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Latin America’s inflation lessons for the G7

Latin America rarely leads the world in economic policy. The region has struggled to grow since the last commodity boom, lacks competitiveness and remains overdependent on raw material exports. But can it teach the G7 a thing or two about fighting inflation?

While central banks in the UK, US and Europe remain on the back foot in battling stubbornly high inflation, Latin America’s central banks have flexed their inflation-busting muscles and are reaping the rewards.

Good timing helped. Latin America was quick off the mark to raise interest rates, beginning with Brazil in March 2021 — a full year before the US Federal Reserve.

“Latin America led the tightening cycle,” said Alberto Ramos, Latin America chief economist at Goldman Sachs. “Its central banks didn’t have the luxury of credibility.”

Barely a month after congress approved the central bank’s independence from the government, the Banco Central do Brasil started to push up rates aggressively, from 2 per cent to a lofty 13.75 per cent, one of the world’s highest levels for a major economy.

Its tactics worked. Brazil is now making gains in the war on inflation, which has declined from a peak of 12.1 per cent in April to just under 8 per cent last month.

That price-fighting success has not killed growth: JPMorgan expects Brazil’s economy to expand a better than expected 2.6 per cent this year, not far short of the 3 per cent it predicts for China.

Chile and Colombia were not far behind Brazil. The two orthodox-leaning Andean economies pushed up interest rates by 10.75 and 8.25 percentage points respectively and are now almost done with rate-rising. Citi economists expect their rates to peak by the year end, with inflation halving next year as a result.

Peru and Mexico complete the picture of Latin American monetary prudence, with increases of 6.5 and 5 percentage points respectively. By contrast, the Fed has tightened by just 3 percentage points and the Bank of England 2.15 points, despite the US and the UK suffering inflation rates similar to those of some Latin American nations.

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The lesson Latin America offers the world, says Ilan Goldfajn, the IMF’s western hemisphere director, “is that if you tighten ahead of the curve, if you react fast and you go immediately to where you need to go, that helps to win the fight against inflation”.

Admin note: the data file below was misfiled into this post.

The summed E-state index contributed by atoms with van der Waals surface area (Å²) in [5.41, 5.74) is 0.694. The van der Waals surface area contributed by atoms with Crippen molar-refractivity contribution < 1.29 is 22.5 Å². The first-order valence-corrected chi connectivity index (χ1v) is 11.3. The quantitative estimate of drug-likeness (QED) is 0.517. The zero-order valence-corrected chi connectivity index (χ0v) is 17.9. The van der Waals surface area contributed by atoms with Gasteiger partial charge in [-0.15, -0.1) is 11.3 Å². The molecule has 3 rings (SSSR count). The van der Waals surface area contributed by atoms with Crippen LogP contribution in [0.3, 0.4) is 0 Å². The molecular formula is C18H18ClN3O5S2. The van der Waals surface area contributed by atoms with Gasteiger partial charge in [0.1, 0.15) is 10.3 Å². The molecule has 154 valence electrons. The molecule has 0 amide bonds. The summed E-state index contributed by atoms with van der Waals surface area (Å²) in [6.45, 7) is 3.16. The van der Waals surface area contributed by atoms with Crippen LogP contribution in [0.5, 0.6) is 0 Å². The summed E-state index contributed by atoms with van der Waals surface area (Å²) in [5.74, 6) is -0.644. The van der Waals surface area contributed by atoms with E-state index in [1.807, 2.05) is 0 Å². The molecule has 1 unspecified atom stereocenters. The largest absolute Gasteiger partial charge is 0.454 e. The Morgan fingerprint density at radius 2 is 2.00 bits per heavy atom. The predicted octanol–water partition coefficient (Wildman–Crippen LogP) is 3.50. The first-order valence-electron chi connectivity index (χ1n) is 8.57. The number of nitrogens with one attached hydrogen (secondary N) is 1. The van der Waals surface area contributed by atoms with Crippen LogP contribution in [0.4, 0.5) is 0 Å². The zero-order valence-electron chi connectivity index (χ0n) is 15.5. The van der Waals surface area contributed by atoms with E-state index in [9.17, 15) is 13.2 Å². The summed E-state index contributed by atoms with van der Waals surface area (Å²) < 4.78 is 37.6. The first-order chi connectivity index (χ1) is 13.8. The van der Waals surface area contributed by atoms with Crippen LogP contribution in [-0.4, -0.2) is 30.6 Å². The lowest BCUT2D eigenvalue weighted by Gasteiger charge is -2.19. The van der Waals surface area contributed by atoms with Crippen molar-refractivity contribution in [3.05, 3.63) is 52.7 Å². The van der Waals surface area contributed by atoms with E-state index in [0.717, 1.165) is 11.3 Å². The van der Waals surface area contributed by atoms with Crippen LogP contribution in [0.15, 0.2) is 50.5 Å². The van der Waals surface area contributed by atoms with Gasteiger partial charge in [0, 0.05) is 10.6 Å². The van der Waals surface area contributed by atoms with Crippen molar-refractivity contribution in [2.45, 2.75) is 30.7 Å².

The Latin American exception, as so often, is Argentina. Its government-controlled central bank is printing money to fund a budget deficit and it is losing control of inflation, which is projected to end the year at 100 per cent.

Latin America’s central banks did loosen monetary policy by more than the G10 during the pandemic. But their subsequent assertiveness was not just a reaction to higher inflation. “Every country in LatAm has tightened the real ex-ante policy rate [the policy rate adjusted for one-year ahead inflation expectations] to positive territory, while every central bank in the G10 is still below zero,” Bank of America said in a recent study.

High real interest rates have also kept Latin America’s currencies strong. While the pound, euro and yen are wilting against the strong dollar, three Latin American currencies have appreciated against the US currency this year: the Brazilian real, the Mexican peso and the Peruvian sol.

So why did Latin America’s central banks act so decisively while their developed world counterparts dithered?

Alejandro Werner, director of the Georgetown Americas Institute and Goldfajn’s predecessor at the IMF’s western hemisphere department, believes that G7 central banks put too much trust in flawed economic models.

“We are much more model-based in the advanced economies,” he says. “And when you put into your model 25 years of data, in which inflation has been around 2 per cent, whatever you put on the independent variable side will not give you an inflation rate that is much higher than 2.5 per cent . . . the data that you feed the model is giving you an answer that leads to complacency.”

By contrast, he said, Latin American central bankers use models “but they also use their experience and their experience of inflation is much more recent”.

Goldman’s Ramos also believes that Latin America’s painful experience of high inflation helped bring home to its central bankers just how dangerous the inflation threat was.

“Developed world central banks had never seen anything like this but in Latin America, central bankers understood that when inflation crosses 5 per cent, there is a regime shift,” he says. “At 5 or 6 per cent, inflation feeds on itself and becomes a monster. They [developed world central banks] never understood that.”

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